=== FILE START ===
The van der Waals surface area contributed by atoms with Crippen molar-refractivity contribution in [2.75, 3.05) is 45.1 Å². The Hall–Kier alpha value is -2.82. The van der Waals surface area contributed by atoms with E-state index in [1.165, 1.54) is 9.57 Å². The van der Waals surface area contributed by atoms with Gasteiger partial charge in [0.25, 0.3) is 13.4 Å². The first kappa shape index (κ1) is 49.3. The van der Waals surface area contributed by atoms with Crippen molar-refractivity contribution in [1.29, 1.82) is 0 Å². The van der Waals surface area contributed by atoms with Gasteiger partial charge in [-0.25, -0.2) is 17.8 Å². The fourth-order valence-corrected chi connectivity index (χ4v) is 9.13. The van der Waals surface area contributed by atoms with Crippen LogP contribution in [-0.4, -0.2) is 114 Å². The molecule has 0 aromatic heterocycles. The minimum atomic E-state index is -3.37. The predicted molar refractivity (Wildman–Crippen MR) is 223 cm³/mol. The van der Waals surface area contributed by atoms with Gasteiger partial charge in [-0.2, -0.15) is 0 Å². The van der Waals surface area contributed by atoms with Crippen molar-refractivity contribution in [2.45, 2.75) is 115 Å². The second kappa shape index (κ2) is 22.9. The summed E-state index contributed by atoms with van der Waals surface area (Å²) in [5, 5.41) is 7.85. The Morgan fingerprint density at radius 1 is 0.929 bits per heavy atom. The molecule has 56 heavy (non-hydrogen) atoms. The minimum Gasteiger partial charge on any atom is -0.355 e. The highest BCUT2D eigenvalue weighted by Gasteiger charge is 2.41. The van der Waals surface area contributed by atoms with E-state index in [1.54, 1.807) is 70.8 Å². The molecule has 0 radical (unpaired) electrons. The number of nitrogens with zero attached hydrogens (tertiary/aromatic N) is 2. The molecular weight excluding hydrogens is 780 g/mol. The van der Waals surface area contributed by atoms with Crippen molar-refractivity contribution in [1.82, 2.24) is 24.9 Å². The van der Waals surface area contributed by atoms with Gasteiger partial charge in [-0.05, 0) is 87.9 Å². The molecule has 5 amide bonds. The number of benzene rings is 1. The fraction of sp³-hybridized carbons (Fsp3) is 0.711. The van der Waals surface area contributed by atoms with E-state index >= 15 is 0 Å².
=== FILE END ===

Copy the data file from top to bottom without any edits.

The van der Waals surface area contributed by atoms with Crippen molar-refractivity contribution in [2.75, 3.05) is 45.1 Å². The Hall–Kier alpha value is -2.82. The van der Waals surface area contributed by atoms with E-state index in [1.165, 1.54) is 9.57 Å². The van der Waals surface area contributed by atoms with Gasteiger partial charge in [0.25, 0.3) is 13.4 Å². The first kappa shape index (κ1) is 49.3. The van der Waals surface area contributed by atoms with Crippen molar-refractivity contribution in [1.29, 1.82) is 0 Å². The van der Waals surface area contributed by atoms with Gasteiger partial charge in [-0.25, -0.2) is 17.8 Å². The fourth-order valence-corrected chi connectivity index (χ4v) is 9.13. The van der Waals surface area contributed by atoms with Crippen LogP contribution in [-0.4, -0.2) is 114 Å². The molecule has 0 aromatic heterocycles. The minimum atomic E-state index is -3.37. The predicted molar refractivity (Wildman–Crippen MR) is 223 cm³/mol. The van der Waals surface area contributed by atoms with Gasteiger partial charge in [-0.2, -0.15) is 0 Å². The van der Waals surface area contributed by atoms with Crippen molar-refractivity contribution in [2.45, 2.75) is 115 Å². The second kappa shape index (κ2) is 22.9. The summed E-state index contributed by atoms with van der Waals surface area (Å²) in [5, 5.41) is 7.85. The Morgan fingerprint density at radius 1 is 0.929 bits per heavy atom. The molecule has 56 heavy (non-hydrogen) atoms. The minimum Gasteiger partial charge on any atom is -0.355 e. The highest BCUT2D eigenvalue weighted by Gasteiger charge is 2.41. The van der Waals surface area contributed by atoms with E-state index in [1.54, 1.807) is 70.8 Å². The molecule has 0 radical (unpaired) electrons. The number of nitrogens with zero attached hydrogens (tertiary/aromatic N) is 2. The molecular weight excluding hydrogens is 780 g/mol. The van der Waals surface area contributed by atoms with Crippen molar-refractivity contribution in [1.82, 2.24) is 24.9 Å². The van der Waals surface area contributed by atoms with Gasteiger partial charge in [-0.05, 0) is 87.9 Å². The molecule has 5 amide bonds. The number of benzene rings is 1. The fraction of sp³-hybridized carbons (Fsp3) is 0.711. The van der Waals surface area contributed by atoms with E-state index >= 15 is 0 Å².